Riding my bike to school was one of the best things about fifth grade; I just didn't realize it then. As a 10-year-old, I wasn't thinking about how biking helped me stay thin and healthy, be more alert in class, or contribute to reduced road congestion and air pollution.
All of these benefits were there, but for me, biking to school was mainly about freedom, adventure and fun. It was a 15-minute ride, covering a little more than a mile -- a mix of lightly traveled residential streets, steering past gregarious dogs and nutty squirrels, ending with a short stretch of dirt trail across a field to the bike rack by the brick school building.
It was also nearly 50 years ago, in a town of 10,000 people, in a nation that had 100 million fewer residents than today and many fewer cars on the road. No doubt biking to school was easier then. Today, as millions of American children prepare to return to the classroom, it's arguably much more important:
- A record 25 million U.S. children are either overweight, clinically obese, or at risk of becoming so. Biking regularly to school is clearly associated with a lower risk of obesity.
I believe that most parents know that bike-riding is a good thing for their kids. They also know that today's obstacles are more daunting than those of the late 20th century. As I mention above, more cars and trucks are now on the road almost everywhere. What was rural is now often suburban. What was suburban remains suburban -- and much of it wasn't well-designed for bike-riding in the first place.
Many schools have been relocated from the heart of in-town neighborhoods to the outskirts of communities. School buildings and parking lots have supplanted farm fields, and the average distance between the home and the classroom has increased. This has made bike-riding to school more difficult.
Other factors? Nearly all of our cities are more crowded than ever. We all know about the perils caused by distracted drivers as they text, drink coffee, fix hair in a rearview mirror and fail to pay full attention to the road.
One of the most disturbing barriers, of course, is that kids today are more likely to be sedentary, out of shape, and less able to muster the energy to even push the pedals. Kids are also more likely to be driven from scheduled event to scheduled event from the moment school ends. Spontaneous after-school play in the neighborhood: What's that?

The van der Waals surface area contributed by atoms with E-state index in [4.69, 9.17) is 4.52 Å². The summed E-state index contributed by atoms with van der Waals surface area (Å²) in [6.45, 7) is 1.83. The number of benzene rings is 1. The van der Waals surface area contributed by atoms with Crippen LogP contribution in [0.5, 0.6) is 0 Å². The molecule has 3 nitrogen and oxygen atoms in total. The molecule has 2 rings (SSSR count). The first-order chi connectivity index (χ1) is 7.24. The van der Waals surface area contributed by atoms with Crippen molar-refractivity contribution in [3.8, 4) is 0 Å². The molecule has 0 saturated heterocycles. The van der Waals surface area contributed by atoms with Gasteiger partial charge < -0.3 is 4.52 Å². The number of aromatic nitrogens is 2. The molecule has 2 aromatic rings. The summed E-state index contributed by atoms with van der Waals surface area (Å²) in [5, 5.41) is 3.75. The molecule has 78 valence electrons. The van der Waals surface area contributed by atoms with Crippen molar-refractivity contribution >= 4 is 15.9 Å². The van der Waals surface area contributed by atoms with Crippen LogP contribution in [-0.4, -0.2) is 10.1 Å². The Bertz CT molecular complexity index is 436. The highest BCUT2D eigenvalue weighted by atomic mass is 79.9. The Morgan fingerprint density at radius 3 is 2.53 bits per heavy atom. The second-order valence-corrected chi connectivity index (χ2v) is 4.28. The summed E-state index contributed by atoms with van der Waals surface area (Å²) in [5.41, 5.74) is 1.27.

Riding Revival... and a Few Tips
Despite these obstacles, bike-riding to school is enjoying a promising revival. Thousands of miles of new bike paths, trail networks, and safe crossings have been built in the last decade, coast to coast. More than 12,000 U.S. schools have added bike racks and launched Safe Routes to School programs that encourage, educate and support kids in pedaling to the classroom. Bike equipment for children has improved significantly.
Safe routes to school for kids are actually safe routes for everyone -- all day, every day. The outcome of all these projects is a significant increase in the number (and the quality) of bike trips in all 50 states. Nevertheless, so much more work needs to be done: The bike-riding experience remains far from ideal in too many cities and towns. (At PeopleForBikes.org, we're working on this every day. You can help by signing our online pledge in support of safer, better bike-riding. You can also read more about what needs to be done at saferoutespartnership.org.)
The strategy for riding to school begins with finding a safe, easy-to-navigate route -- again, this is not always an easy task. Pay close attention to essential equipment: Bike tires should be fully inflated, bikes and school bags should feature reflectors, and a properly-fitted helmet is a must. All children should learn the basic rules of the road and the hand signals that tell other road and path users what you're doing.
Many parents feel comfortable supporting biking to school only when they're serving as escorts. That's why the "bicycle train" concept has become so popular. One parent begins by leaving home on bikes with one or more children, then rolls through the neighborhood to pick up additional kids, and often parents, on bikes. Having at least one parent at the front and back of the group throughout the ride is reassuring, safety-enhancing, and helpful in teaching kids essential riding skills. The bicycle train really works.
Beyond all discussions of equipment, planning, safety training (and even the societal benefits), the essence of bicycling is still the joy of the ride. That's what I remember from my childhood... and that's what every child today deserves to know, too.
For more by Tim Blumenthal, click here.
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